Pho Real—Man V. Food Nation Does Dallas

Dave Rummel of Sonny Bryan's and Adam Richman.

Wednesday night, Travel Channel show Man V. Food Nation aired the episode they shot in  Dallas. Our ace reality TV food reporter, Harrison Smith, dutifully watched the show and turned his report on time. I, however, failed to post it in a timely manner. My apology to Harrison. Below he recaps the show and  incorporate lots of pho-ny puns in the process. And yes, that’s pronounced “fuh,” not “foe.”

Adam Richman lives the life I dream of: traveling the country, eating lots of food, acting silly, and getting paid. Richman hosts Man V. Food Nation, which, if the show doesn’t sound familiar, is to Man V. Food as tomato bisque is to the tomato. It’s the next step, naturally.

After traveling the country, eating lots of food, acting silly, and getting paid to do Man V. Food for three seasons, Richman now does the same thing—but invites seemingly normal eaters (like Pete McGillis of our own Dallas, Texas) to do it with him. Adam coached Pete to take down the Super Pho Challenge at Sprout’s Springroll & Pho. Pete had to consume five pounds of the Vietnamese noodle soup in 30 minutes.

Jump.

What the pho, you ask? Why is this guy Adam Richman coming to Texas and eating Vietnamese soup? Maybe he reads too much SideDish.

Before heading over to Sprout’s in Arlington, though, Adam took the time to make a pilgrimage to Kuby’s and Sonny Bryan’s. Will Christopher, Kuby’s executive chef, demonstrated how he cooks the house made sausages. He begins by boiling the sausages for 10 minutes to contain their flavor. Then the chef puts them on the grill for a few minutes to add color for presentation. Dave Rummel, Sonny Bryan’s “Baron of Beef,” got to show off the barbecue joint’s hickory wood smoker, the secret to Sonny’s 9-hour, slow-cooked brisket sandwich. And even JD’s Chippery got a few seconds of screen time (though I still don’t know how it is that they make their semi-sweets).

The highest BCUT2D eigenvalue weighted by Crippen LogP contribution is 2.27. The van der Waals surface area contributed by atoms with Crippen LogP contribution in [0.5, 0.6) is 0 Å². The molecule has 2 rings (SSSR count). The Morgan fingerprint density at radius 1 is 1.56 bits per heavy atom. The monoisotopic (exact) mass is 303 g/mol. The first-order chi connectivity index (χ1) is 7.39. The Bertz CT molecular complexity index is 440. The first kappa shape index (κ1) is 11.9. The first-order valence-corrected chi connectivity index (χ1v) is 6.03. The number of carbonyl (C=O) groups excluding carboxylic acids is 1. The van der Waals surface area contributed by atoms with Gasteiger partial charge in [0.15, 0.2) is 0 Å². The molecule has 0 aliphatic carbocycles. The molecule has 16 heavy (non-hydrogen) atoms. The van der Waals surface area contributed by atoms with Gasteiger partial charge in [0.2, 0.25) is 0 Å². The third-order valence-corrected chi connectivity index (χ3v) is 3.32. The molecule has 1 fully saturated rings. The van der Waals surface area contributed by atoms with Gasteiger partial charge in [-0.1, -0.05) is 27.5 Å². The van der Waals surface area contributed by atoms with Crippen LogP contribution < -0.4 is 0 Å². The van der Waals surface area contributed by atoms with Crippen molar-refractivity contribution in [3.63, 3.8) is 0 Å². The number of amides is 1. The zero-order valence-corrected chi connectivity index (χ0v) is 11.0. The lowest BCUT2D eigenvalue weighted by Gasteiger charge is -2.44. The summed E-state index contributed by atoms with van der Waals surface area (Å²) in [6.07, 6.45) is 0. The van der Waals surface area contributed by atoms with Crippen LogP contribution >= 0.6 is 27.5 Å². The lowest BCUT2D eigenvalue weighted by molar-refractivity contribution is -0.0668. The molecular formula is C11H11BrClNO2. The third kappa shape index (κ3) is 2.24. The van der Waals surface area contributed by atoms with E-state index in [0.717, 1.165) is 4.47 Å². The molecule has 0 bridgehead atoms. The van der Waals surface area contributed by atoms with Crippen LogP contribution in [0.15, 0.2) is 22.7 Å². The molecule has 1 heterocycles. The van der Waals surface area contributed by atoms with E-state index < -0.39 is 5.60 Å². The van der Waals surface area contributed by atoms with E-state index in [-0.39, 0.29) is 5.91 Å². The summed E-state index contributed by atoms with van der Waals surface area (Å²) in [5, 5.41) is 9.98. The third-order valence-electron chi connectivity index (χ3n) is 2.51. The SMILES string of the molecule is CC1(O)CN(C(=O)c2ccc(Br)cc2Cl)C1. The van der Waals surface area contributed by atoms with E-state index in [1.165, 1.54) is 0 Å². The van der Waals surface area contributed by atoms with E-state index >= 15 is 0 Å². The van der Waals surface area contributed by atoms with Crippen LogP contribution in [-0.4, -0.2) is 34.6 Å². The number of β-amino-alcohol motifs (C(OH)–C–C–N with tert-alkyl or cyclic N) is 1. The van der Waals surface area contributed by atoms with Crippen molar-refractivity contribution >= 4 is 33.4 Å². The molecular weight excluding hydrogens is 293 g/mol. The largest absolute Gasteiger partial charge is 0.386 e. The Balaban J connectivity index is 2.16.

Finishing off at Sprout’s, Adam coached financial analyst Pete McGillis, a self-described Food Avenger, in taking down five pounds of pho. Chef and co-owner Alex Nguyen’s phu-king huge bowl is filled with over two pounds of noodles, eye of round and brisket in a brisket and oxtail broth seasoned with cilantro and green and white onions. Pete was drinking the broth like cereal milk seven minutes into the challenge, and 8 minutes 12 seconds after he began, the financial analyst was able to call himself the Pho King.

There were some nice shots of downtown from across the Trinity, good looks of Reunion Tower, the longhorn sculpture in Pioneer Plaza, and a Red Line DART train, but where are the shots of some of Dallas’ other fabled eateries. Maple Avenue enchiladas? Wingfield’s burgers? Fuel City tacos? Wingfield’s doesn’t have a seven-pound burger challenge. But Kenny’s Burger Joint does.

So I’ll cut you a deal, Mr. Richman. You come back to Dallas, and I’ll eat Kenny’s El Jefe Grande Burger with you. Together. Two stomachs, one burger, victory assured.

14 comments on “Pho Real—Man V. Food Nation Does Dallas

  1. Pete MacGillis is the only person to defeat Kenny’s 7 lb burger challenge, El Jeffe Grande. I don’t know if it’s fair to ask anyone to complete that task again! Although it’s not Texan, I was glad to see Man vs Food Nation branch out and skip the burger, pizza, wing challenges this time out.

  2. The poor guy taking the challenge looked and sounded so nervous, I was glad to see him finish it. But, Pho? In Arlington???

  3. Two thoughts:

    1) I love how seeing these shows in Dallas makes me rethink other episodes of the same show. These food challenges are made out to be so famous (or infamous), when in fact the average resident you walk up to will have never heard about it. Like CA said, “Pho? In Arlington?” Makes you wonder how many of these challenges tackled in other cities are actually only known about by the 30 or so people there for the taping.

    (I also wonder how many challenges have been “invented” for the show, or is that cynical?)